Everyday one of the kids would go outside and wipe all the soot off the windowsills. The soot was from the J & L Steel Mill which is long gone.

One more thing: everyone knew your name. South Side was one big family.

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 Jeff, by Kaitlyn

My dad remembers “all the inclines going up and down Mt. Washington, and the lunch time whistles going off at Byers Pipe Mill, between S. 6th and S. 8th Streets.

It's fun to learn about someone's life and how they grew up so when they are gone you still remember them and their childhood.

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 Arlene, by Amanda

In the 1950s, my grandmother lived on East Carson Street in an apartment above a storefront. There were many immigrants having family-owned businesses, such as meat markets, produce stands, ice cream parlors, and shoe repair stores. The main business on South Side was steel-making.

One of my grandmother's first memories was traveling down East Carson Street and seeing all of the steel mills in operation. She was so shocked to see all of the smoke and soot in the air. She was amazed to see the separation of the community. One half was a neighborhood of all houses and stores, and the other half was all steel mills.

I discovered that streetcars were used instead of buses. The people of South Side did not have to leave their neighborhood for anything. Their work, school, church, and shops were all there.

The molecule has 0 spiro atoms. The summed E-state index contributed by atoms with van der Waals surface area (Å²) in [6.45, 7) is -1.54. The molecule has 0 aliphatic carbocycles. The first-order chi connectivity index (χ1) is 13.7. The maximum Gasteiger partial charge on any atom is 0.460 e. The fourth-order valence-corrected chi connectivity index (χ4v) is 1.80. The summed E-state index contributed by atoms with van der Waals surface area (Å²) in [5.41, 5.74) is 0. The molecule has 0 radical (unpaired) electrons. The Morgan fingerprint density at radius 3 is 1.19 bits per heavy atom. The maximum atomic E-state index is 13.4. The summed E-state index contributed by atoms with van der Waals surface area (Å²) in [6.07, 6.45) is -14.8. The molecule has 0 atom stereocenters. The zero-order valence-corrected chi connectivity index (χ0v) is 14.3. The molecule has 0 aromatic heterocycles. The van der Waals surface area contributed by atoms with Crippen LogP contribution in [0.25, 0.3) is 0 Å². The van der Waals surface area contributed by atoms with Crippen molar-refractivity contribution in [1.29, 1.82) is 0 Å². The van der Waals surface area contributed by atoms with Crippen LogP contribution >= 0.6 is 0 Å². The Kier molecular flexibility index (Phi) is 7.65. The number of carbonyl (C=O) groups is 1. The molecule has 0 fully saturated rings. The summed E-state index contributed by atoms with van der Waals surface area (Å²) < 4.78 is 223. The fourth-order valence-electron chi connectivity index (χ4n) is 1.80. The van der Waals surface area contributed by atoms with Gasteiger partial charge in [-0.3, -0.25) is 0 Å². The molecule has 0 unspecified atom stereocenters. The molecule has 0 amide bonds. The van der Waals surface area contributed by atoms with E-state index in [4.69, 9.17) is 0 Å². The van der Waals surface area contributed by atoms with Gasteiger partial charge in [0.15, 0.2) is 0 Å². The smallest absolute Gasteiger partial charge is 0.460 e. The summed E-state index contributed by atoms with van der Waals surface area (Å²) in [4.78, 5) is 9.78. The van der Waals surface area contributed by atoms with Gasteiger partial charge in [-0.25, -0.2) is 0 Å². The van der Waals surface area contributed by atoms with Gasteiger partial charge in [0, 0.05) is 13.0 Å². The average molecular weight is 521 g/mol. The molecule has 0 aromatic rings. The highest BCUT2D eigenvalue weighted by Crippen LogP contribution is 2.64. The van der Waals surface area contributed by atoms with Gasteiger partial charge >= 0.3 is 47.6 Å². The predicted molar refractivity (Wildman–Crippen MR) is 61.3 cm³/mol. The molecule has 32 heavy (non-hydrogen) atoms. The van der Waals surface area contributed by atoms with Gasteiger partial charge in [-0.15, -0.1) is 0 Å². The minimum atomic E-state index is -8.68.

Through my grandmother's eyes, I can compare South Side then and now. Now all of the steel mills are closed and South Side is becoming an entertainment district.

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 Richard, by Colleen

The U.S. Steel Mill was along East Carson Street next to the Monongahela River. The workers worked around the clock in shifts. My great grandfather John was a crane operator and retired in 1966. Bars lined East Carson Street and steel mill workers visited them during their shift changes.

Black people lived above 21st Street. The South Side was full of Polish, Slovak, and Lithuanian people. They all had their own ethnic churches and spoke their own languages at mass.

I learned how all different people can live together in a neighborhood like South Side.

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 The Donnellys, by Anthony

When Mr. Donnelly was 10 years old he was let out of school so he could view the parade on East Carson Street on October 10, 1960 for Senator John F. Kennedy. He was running for President of the United States.

I think the history of the J & L Steel Mill is the most important part of South Side history. Three generations of Mr. & Mrs. Donnelly's families worked in the mills. They made steel for cars, bridges, buildings, and train tracks. Steel products were made and shipped all over the world.

I learned about the South Side mills and came to realize that if people don't write stories down they lose the story.